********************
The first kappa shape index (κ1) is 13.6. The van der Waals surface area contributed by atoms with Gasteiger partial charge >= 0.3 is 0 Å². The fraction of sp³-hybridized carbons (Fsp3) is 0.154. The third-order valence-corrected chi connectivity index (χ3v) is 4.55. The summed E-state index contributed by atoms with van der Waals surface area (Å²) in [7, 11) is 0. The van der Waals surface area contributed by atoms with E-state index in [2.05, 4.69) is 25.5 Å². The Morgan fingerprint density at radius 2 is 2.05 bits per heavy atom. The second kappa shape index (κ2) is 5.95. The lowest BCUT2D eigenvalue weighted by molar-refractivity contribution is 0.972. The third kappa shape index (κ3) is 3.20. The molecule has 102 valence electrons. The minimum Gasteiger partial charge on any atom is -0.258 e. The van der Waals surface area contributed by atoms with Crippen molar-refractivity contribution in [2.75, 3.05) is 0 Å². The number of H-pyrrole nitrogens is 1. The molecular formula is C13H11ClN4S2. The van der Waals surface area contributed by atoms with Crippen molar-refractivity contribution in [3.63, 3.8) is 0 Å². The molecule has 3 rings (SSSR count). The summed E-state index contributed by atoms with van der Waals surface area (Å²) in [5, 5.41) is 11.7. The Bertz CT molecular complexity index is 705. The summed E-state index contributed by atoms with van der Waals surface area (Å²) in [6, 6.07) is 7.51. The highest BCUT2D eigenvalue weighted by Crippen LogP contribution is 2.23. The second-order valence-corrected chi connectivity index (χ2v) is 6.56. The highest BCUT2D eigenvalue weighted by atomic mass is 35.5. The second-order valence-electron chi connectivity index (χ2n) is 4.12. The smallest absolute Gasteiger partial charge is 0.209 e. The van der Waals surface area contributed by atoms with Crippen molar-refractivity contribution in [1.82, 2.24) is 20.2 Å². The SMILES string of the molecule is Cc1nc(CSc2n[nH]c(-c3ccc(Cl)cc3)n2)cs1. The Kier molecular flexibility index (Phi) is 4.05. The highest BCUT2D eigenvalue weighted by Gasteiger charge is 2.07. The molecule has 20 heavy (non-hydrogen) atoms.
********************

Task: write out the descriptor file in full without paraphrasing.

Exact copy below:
The first kappa shape index (κ1) is 13.6. The van der Waals surface area contributed by atoms with Gasteiger partial charge >= 0.3 is 0 Å². The fraction of sp³-hybridized carbons (Fsp3) is 0.154. The third-order valence-corrected chi connectivity index (χ3v) is 4.55. The summed E-state index contributed by atoms with van der Waals surface area (Å²) in [7, 11) is 0. The van der Waals surface area contributed by atoms with E-state index in [2.05, 4.69) is 25.5 Å². The Morgan fingerprint density at radius 2 is 2.05 bits per heavy atom. The second kappa shape index (κ2) is 5.95. The lowest BCUT2D eigenvalue weighted by molar-refractivity contribution is 0.972. The third kappa shape index (κ3) is 3.20. The molecule has 102 valence electrons. The minimum Gasteiger partial charge on any atom is -0.258 e. The van der Waals surface area contributed by atoms with Crippen molar-refractivity contribution in [2.75, 3.05) is 0 Å². The number of H-pyrrole nitrogens is 1. The molecular formula is C13H11ClN4S2. The van der Waals surface area contributed by atoms with Crippen molar-refractivity contribution in [3.63, 3.8) is 0 Å². The molecule has 3 rings (SSSR count). The summed E-state index contributed by atoms with van der Waals surface area (Å²) in [5, 5.41) is 11.7. The Bertz CT molecular complexity index is 705. The summed E-state index contributed by atoms with van der Waals surface area (Å²) in [6, 6.07) is 7.51. The highest BCUT2D eigenvalue weighted by Crippen LogP contribution is 2.23. The second-order valence-corrected chi connectivity index (χ2v) is 6.56. The highest BCUT2D eigenvalue weighted by atomic mass is 35.5. The second-order valence-electron chi connectivity index (χ2n) is 4.12. The smallest absolute Gasteiger partial charge is 0.209 e. The van der Waals surface area contributed by atoms with Crippen molar-refractivity contribution in [1.82, 2.24) is 20.2 Å². The SMILES string of the molecule is Cc1nc(CSc2n[nH]c(-c3ccc(Cl)cc3)n2)cs1. The Kier molecular flexibility index (Phi) is 4.05. The highest BCUT2D eigenvalue weighted by Gasteiger charge is 2.07. The molecule has 20 heavy (non-hydrogen) atoms.